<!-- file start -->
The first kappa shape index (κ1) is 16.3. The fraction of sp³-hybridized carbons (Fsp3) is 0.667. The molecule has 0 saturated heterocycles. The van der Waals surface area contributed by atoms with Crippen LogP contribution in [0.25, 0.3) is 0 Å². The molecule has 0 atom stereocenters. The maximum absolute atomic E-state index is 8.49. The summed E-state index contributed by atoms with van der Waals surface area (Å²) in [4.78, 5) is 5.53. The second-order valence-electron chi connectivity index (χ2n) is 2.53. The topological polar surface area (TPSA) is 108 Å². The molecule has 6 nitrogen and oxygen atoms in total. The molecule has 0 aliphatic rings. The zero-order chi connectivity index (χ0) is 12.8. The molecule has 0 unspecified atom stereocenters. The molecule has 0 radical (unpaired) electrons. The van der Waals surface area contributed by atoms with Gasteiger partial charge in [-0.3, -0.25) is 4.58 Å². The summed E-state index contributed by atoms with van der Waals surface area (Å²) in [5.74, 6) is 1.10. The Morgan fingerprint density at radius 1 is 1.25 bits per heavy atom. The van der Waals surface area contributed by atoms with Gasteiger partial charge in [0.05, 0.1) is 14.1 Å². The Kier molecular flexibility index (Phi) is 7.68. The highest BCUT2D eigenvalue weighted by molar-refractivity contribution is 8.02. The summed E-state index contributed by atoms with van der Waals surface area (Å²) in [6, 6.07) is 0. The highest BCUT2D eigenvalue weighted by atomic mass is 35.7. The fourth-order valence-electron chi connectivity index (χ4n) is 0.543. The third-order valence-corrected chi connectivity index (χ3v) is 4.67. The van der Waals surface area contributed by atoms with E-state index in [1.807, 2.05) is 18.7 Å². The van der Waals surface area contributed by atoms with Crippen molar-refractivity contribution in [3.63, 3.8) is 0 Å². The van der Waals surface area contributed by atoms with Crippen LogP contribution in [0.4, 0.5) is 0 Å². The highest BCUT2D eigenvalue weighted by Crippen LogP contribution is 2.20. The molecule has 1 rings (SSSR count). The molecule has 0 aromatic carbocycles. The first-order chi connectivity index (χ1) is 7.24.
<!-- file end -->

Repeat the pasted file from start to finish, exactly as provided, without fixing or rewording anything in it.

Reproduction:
The first kappa shape index (κ1) is 16.3. The fraction of sp³-hybridized carbons (Fsp3) is 0.667. The molecule has 0 saturated heterocycles. The van der Waals surface area contributed by atoms with Crippen LogP contribution in [0.25, 0.3) is 0 Å². The molecule has 0 atom stereocenters. The maximum absolute atomic E-state index is 8.49. The summed E-state index contributed by atoms with van der Waals surface area (Å²) in [4.78, 5) is 5.53. The second-order valence-electron chi connectivity index (χ2n) is 2.53. The topological polar surface area (TPSA) is 108 Å². The molecule has 6 nitrogen and oxygen atoms in total. The molecule has 0 aliphatic rings. The zero-order chi connectivity index (χ0) is 12.8. The molecule has 0 unspecified atom stereocenters. The molecule has 0 radical (unpaired) electrons. The van der Waals surface area contributed by atoms with Gasteiger partial charge in [-0.3, -0.25) is 4.58 Å². The summed E-state index contributed by atoms with van der Waals surface area (Å²) in [5.74, 6) is 1.10. The Morgan fingerprint density at radius 1 is 1.25 bits per heavy atom. The van der Waals surface area contributed by atoms with Gasteiger partial charge in [0.05, 0.1) is 14.1 Å². The Kier molecular flexibility index (Phi) is 7.68. The highest BCUT2D eigenvalue weighted by molar-refractivity contribution is 8.02. The summed E-state index contributed by atoms with van der Waals surface area (Å²) in [6, 6.07) is 0. The highest BCUT2D eigenvalue weighted by atomic mass is 35.7. The fourth-order valence-electron chi connectivity index (χ4n) is 0.543. The third-order valence-corrected chi connectivity index (χ3v) is 4.67. The van der Waals surface area contributed by atoms with E-state index in [1.807, 2.05) is 18.7 Å². The van der Waals surface area contributed by atoms with Crippen molar-refractivity contribution in [3.63, 3.8) is 0 Å². The van der Waals surface area contributed by atoms with Crippen LogP contribution in [0.4, 0.5) is 0 Å². The highest BCUT2D eigenvalue weighted by Crippen LogP contribution is 2.20. The molecule has 1 rings (SSSR count). The molecule has 0 aromatic carbocycles. The first-order chi connectivity index (χ1) is 7.24.